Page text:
Tonight is the season finale of The Killing on AMC. I eagerly anticipated this series – I had seen tweets from over the pond and the flurry of The Killing hash tags on Twitter had me pretty excited. People were raving about it.
One big problem – what then aired in the US was not the same series. It was longer, took place in Seattle, different actors, etc.
The first few episodes kept me on board, but then it became a slog. Rather than dismiss it with another thought, I realized that I was disappointed because it had potential, but it was just lazy. It gave me a whole new appreciation for Breaking Bad, The Sopranos, and The Wire.
The Stratospheric Triumvirate has changed me as a viewer and ratcheted up my expectations for extended weekly viewing.
The characters in The Killing, with the exception of Holder, seem like stylized stereotypes. Sarah Linden the mysterious and driven detective; Darren Richmond the virtuous public servant crusader widower, Mitch Larsen the ferocious bereaved mother, Stan Larsen the bewildered at turns violent father with a past in organized crime. Yawn. It’s all done in two dimensions.
None of these characters has the richness of a Lester Freamon, Tony Soprano, or Walter White. None of the villains are as interesting as Stringer Bell, Gustavo Fring, or Livia Soprano.
The writing does not give any texture to the dialogue or serve to breathe life into the relationships. It’s what you’d expect from network prime time – but not from the more ambitious cable.
For example, in The Sopranos, there is a scene where Tony, Carmela and AJ go into the city to have dinner with Meadow and her roommates. AJ brings up Billy Budd and that he has to write an English paper. Meadow goes into an exposition of the plot and homosexual undertones. Camela is shocked, convinced that a classic wouldn’t have such a theme and that the school wouldn’t be teaching it if it did. Tony makes a joke about Billy Budd being the ship’s florist. Meadow’s friends giggle at Tony’s politically incorrect joke. In that one scene, we learn so much about Carmela and her world view and how protected her world is. We are charmed, once again by Tony, who seems to have a pretty good idea of what is going on with his wife, the contrast between her world view and Meadow’s.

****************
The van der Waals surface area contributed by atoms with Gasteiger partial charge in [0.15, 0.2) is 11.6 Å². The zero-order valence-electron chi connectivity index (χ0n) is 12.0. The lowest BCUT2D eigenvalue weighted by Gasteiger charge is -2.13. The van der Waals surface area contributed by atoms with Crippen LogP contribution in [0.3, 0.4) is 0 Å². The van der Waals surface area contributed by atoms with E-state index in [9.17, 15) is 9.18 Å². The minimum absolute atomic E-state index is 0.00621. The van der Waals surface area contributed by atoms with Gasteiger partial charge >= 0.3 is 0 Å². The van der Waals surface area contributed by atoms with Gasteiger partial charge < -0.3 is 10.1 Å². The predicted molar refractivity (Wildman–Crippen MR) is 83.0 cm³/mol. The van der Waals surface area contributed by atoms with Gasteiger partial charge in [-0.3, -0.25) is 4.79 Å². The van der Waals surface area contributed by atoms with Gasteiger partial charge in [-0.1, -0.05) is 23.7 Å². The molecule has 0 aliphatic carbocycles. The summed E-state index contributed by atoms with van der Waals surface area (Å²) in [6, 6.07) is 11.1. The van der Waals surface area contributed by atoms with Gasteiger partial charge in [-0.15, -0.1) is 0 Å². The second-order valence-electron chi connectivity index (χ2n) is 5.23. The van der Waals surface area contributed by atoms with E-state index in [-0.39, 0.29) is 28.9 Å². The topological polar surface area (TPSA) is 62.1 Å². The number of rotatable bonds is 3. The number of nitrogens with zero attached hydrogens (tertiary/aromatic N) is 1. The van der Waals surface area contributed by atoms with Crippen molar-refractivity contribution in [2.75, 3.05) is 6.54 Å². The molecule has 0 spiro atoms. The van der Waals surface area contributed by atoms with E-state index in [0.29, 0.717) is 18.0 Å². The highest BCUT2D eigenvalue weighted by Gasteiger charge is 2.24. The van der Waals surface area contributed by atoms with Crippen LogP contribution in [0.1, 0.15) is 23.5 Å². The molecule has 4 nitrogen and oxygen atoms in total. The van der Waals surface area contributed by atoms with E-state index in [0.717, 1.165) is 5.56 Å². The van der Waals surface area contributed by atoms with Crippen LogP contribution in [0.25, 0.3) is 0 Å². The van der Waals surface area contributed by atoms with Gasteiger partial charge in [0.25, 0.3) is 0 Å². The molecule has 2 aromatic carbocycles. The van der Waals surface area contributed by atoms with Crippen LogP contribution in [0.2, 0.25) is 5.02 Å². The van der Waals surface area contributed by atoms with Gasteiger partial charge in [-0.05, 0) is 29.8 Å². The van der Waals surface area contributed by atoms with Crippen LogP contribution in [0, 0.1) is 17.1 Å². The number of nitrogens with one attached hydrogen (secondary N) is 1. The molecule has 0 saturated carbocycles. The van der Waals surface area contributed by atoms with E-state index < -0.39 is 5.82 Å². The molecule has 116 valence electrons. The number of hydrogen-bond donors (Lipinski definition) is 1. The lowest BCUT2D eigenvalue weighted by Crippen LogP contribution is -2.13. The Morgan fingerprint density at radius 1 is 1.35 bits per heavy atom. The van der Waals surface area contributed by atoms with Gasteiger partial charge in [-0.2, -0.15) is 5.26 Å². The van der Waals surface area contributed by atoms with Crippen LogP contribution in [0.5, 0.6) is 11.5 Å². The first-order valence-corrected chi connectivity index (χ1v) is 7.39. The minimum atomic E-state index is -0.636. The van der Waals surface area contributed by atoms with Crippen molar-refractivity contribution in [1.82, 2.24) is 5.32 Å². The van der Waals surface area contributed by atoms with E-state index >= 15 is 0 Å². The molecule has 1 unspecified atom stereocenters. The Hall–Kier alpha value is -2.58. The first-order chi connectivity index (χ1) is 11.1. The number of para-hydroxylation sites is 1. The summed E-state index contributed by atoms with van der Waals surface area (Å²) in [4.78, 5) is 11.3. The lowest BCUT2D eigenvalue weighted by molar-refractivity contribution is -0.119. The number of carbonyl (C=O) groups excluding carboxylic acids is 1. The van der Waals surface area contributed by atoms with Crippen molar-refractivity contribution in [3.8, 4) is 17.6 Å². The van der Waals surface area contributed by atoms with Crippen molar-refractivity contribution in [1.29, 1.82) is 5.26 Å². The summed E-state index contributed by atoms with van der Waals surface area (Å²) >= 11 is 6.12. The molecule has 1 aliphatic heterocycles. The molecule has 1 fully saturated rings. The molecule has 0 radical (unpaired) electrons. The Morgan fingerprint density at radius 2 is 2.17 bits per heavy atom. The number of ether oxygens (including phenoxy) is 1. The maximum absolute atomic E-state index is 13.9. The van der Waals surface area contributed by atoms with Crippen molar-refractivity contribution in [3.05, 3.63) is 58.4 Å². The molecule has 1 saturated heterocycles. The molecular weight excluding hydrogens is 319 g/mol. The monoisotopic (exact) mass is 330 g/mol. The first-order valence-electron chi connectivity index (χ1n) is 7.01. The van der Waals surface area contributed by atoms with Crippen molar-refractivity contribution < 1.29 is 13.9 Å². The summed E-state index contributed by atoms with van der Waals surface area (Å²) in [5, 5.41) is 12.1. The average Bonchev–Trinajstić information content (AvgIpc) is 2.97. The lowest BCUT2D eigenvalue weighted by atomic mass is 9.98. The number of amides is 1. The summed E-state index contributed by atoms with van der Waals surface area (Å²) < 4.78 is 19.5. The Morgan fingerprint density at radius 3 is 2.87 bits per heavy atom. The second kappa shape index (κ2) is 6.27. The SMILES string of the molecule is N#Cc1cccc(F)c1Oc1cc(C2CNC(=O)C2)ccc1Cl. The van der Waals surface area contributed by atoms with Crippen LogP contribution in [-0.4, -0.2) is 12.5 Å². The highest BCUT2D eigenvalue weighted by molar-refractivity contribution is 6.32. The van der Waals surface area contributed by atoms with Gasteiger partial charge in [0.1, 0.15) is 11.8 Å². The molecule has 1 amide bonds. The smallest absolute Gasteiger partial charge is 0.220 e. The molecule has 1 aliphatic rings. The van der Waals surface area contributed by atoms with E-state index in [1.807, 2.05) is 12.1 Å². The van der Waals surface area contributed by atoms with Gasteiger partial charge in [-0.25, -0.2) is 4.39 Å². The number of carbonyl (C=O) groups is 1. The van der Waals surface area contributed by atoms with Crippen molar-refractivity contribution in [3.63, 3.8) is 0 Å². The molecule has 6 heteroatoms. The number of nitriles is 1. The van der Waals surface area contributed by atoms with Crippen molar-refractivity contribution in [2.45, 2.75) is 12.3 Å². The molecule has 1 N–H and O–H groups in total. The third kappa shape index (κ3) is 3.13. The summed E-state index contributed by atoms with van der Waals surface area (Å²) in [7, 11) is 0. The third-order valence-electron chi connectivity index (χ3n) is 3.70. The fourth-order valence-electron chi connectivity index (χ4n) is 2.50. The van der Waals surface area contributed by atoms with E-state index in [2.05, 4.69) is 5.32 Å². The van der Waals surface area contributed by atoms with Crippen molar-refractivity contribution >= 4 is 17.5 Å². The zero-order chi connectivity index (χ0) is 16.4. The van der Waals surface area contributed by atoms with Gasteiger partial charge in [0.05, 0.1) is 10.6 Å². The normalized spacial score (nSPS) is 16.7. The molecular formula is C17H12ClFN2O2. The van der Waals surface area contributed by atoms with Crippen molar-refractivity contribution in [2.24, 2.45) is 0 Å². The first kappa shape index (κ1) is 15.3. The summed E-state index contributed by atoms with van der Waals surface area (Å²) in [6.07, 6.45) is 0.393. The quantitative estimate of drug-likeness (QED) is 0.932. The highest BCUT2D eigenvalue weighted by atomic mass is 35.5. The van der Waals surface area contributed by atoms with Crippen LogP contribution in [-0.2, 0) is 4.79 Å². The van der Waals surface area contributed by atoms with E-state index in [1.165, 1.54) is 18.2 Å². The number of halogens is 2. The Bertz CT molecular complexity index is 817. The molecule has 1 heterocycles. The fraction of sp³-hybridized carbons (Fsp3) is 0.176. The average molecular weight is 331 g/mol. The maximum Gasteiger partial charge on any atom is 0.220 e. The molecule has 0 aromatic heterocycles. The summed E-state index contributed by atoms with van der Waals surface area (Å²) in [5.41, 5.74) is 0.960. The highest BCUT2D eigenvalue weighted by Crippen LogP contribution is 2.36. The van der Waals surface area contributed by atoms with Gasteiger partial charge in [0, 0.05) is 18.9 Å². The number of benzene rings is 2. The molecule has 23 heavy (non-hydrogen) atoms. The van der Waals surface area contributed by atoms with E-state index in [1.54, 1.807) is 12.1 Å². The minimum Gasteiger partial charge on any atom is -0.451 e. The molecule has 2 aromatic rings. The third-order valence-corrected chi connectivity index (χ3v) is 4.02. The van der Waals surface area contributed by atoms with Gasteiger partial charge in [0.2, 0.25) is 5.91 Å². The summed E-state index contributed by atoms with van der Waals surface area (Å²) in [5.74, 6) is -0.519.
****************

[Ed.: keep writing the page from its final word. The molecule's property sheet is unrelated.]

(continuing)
When The Sopranos bring characters together, there’s more going on than just a furthering of the story line. Every ensemble interaction we view – whether the boys at the Bing, or the Soprano nuclear family, the clique at Green Grove, or even the FBI agents – is interesting and multi-dimensional.
The pacing of The Killing is tedious. Breaking Bad has proven that slow movement doesn’t have to be uninteresting – it just has to be ambitious and pay off. There are several scenes in the third season of Breaking Bad where we see Jesse Pinkman repeatedly dialing the cell phone number of his dead girlfriend to hear her voice. Later in the story, when he dials the number only to hear that it is no longer in service, as viewers our hearts sink at him losing this small comfort.
The Wire was masterful at sharing grief and loss with its viewers. Like The Sopranos, the ensemble work was more than just propelling the plot. The conversations and interactions between D’Angelo, Wallace, Bodie and Poot around the abandoned orange couch in the middle of the low risers all serve to make us care about these characters and build to the horrifically heart-breaking murder of Wallace.
The Killings does not give its viewers the same opportunity to care about the characters. It’s been renewed for a second season, and I do hope that they give us better writing and more connection with the characters.
Have you been watching The Killing? Agree or Disagree?